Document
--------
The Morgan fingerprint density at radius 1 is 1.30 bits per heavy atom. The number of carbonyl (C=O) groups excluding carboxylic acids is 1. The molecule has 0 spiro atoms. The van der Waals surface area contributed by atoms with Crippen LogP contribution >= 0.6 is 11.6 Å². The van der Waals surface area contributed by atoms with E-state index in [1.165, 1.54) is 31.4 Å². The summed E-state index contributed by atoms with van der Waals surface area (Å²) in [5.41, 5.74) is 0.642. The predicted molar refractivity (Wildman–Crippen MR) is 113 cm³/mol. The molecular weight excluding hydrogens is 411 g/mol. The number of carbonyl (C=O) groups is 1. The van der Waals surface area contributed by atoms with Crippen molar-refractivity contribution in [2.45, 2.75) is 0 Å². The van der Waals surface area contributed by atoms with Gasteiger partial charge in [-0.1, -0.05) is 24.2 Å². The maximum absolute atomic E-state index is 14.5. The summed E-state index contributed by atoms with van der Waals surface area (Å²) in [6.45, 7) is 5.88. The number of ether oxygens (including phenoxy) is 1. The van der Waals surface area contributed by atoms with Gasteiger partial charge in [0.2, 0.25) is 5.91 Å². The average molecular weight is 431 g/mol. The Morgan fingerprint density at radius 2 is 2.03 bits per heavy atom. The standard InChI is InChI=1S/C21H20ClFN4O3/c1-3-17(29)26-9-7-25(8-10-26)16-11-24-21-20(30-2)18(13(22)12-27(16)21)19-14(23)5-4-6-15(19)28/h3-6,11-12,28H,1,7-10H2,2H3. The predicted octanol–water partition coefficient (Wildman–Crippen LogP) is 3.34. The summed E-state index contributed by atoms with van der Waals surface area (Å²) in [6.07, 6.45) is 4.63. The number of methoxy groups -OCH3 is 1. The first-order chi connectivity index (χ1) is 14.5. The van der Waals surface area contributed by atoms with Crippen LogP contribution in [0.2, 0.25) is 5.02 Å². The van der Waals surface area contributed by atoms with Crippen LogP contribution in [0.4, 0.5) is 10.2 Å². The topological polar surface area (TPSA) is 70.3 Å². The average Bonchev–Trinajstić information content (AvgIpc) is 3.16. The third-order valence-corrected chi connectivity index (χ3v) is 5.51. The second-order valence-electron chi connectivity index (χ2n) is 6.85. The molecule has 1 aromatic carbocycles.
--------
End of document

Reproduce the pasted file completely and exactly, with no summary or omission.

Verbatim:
The Morgan fingerprint density at radius 1 is 1.30 bits per heavy atom. The number of carbonyl (C=O) groups excluding carboxylic acids is 1. The molecule has 0 spiro atoms. The van der Waals surface area contributed by atoms with Crippen LogP contribution >= 0.6 is 11.6 Å². The van der Waals surface area contributed by atoms with E-state index in [1.165, 1.54) is 31.4 Å². The summed E-state index contributed by atoms with van der Waals surface area (Å²) in [5.41, 5.74) is 0.642. The predicted molar refractivity (Wildman–Crippen MR) is 113 cm³/mol. The molecular weight excluding hydrogens is 411 g/mol. The number of carbonyl (C=O) groups is 1. The van der Waals surface area contributed by atoms with Crippen molar-refractivity contribution in [2.45, 2.75) is 0 Å². The van der Waals surface area contributed by atoms with Gasteiger partial charge in [-0.1, -0.05) is 24.2 Å². The maximum absolute atomic E-state index is 14.5. The summed E-state index contributed by atoms with van der Waals surface area (Å²) in [6.45, 7) is 5.88. The number of ether oxygens (including phenoxy) is 1. The van der Waals surface area contributed by atoms with Gasteiger partial charge in [0.2, 0.25) is 5.91 Å². The average molecular weight is 431 g/mol. The Morgan fingerprint density at radius 2 is 2.03 bits per heavy atom. The standard InChI is InChI=1S/C21H20ClFN4O3/c1-3-17(29)26-9-7-25(8-10-26)16-11-24-21-20(30-2)18(13(22)12-27(16)21)19-14(23)5-4-6-15(19)28/h3-6,11-12,28H,1,7-10H2,2H3. The predicted octanol–water partition coefficient (Wildman–Crippen LogP) is 3.34. The summed E-state index contributed by atoms with van der Waals surface area (Å²) in [6.07, 6.45) is 4.63. The number of methoxy groups -OCH3 is 1. The first-order chi connectivity index (χ1) is 14.5. The van der Waals surface area contributed by atoms with Crippen LogP contribution in [0.2, 0.25) is 5.02 Å². The van der Waals surface area contributed by atoms with Crippen LogP contribution in [0.4, 0.5) is 10.2 Å². The topological polar surface area (TPSA) is 70.3 Å². The average Bonchev–Trinajstić information content (AvgIpc) is 3.16. The third-order valence-corrected chi connectivity index (χ3v) is 5.51. The second-order valence-electron chi connectivity index (χ2n) is 6.85. The molecule has 1 aromatic carbocycles.